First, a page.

6 and a half steps to working out a fair band percentage split
It’s a scenario a lot of us have been in before.
You’re in a band. Maybe there’s a singer, a guitarist, a bass player, someone who plays keys, and a drummer. You’ve just hit the studio and recorded some killer tracks together.
You’re feeling pretty great; the songs sound really good and you have a release date to get them on Spotify and iTunes and all the other distributors. This could be your breakout moment as a band and you’re all getting on well. The tracks go live and some money starts coming in.
Then someone asks the question you should ALL have asked several months ago…
How much do we all get?
Most of the band assumed you’d each take an equal cut of the money. This seems fairest – after all, you were all in the studio together, you all invested the same amount of money, so why shouldn’t you take the same out again.
But then the singer points out that it was HER who WROTE the songs – the lyrics, the tune – and so she should get a higher share of the royalties.
Without an agreement beforehand, this breaks into an argument which threatens the future of the band, just at the moment you thought you were going to have your breakout moment…
This was my precise experience. My band had had a number of really good Spotify playlist features and a good amount of money was coming in – but we hadn’t agreed all the splits in advance.
As someone with a law degree, the lack of a prior written agreement between the band was pretty humbling. Still, we learned our lesson, came to an agreement and are (most importantly!) still all friends…
With this article, I want to tell you how we resolved the disagreement and various ways you can work out what a “fair” percentage actually is for your band.
But first – a HUGE piece of advice
**Agree all of this stuff BEFORE you go into the studio**
I cannot emphasise this enough (hence the bold, underlined italics with asterisks). It will make your life much easier down the line if you agree this before forking out hundreds or even thousands of pounds towards hiring a studio.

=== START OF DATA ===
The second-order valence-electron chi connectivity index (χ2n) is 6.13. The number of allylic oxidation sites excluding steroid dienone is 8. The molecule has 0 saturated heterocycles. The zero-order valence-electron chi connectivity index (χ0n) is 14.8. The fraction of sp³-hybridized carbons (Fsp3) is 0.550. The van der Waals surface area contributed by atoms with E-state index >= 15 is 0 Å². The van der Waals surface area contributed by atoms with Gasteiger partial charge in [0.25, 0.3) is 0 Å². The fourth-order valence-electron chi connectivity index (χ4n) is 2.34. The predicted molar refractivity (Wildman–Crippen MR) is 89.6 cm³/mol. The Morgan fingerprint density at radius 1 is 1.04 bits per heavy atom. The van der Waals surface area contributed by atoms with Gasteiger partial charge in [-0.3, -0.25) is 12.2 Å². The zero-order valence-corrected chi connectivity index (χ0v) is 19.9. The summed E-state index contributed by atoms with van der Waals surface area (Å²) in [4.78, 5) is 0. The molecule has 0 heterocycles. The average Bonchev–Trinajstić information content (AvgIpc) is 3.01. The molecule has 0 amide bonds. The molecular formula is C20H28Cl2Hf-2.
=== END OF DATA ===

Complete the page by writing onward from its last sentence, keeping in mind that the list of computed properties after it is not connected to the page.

With that in mind, this is how I suggest approaching the question.
FIRST – understand the difference between the MASTER and the PUBLISHING
When you record a song, there are actually two different types of right in that recording.
Firstly, there’s the song itself – the intangible song, which can be played live, or covered by someone else. This is what we refer to as the “publishing”.
Secondly, there’s the master. This is the recording of that song.
The person who PAYS for the recording time very often (but not always) is the one who owns the Masters and makes money from digital sales, streams, downloads, radio plays, etc that stem from the RECORDING (rather than just the song itself).
For Masters, it should be pretty simple – if everyone in the band contributed equally to pay for the recording time, everyone should own an equal share in the masters.
This is how we approached it (and indeed there was never much argument about this).
Where it gets more complicated is: what percentage does each band member own of the song itself?
This is relevant for the income you get from PRS for Music. When the song is performed live, or played on the radio, or listened to in a public place (e.g. an office with a Spotify playlist), you should ALSO be getting songwriting royalties – a payment based on the fact that your song has been listened to in public.
It can also be relevant when you get a sync – i.e. your song is used on a film or TV advert etc – because part of the money paid to use the song is paid to the person who WROTE THE SONG (and the rest to the person who OWNS THE MASTER RECORDING).
[Note: these income streams are separate from the income you get from each Spotify stream or iTunes download – that is more like someone paying to have the recording (whether to stream it once, or download it permanently).]
So, we come back onto the big question: what % should each band member get in the publishing/songwriting?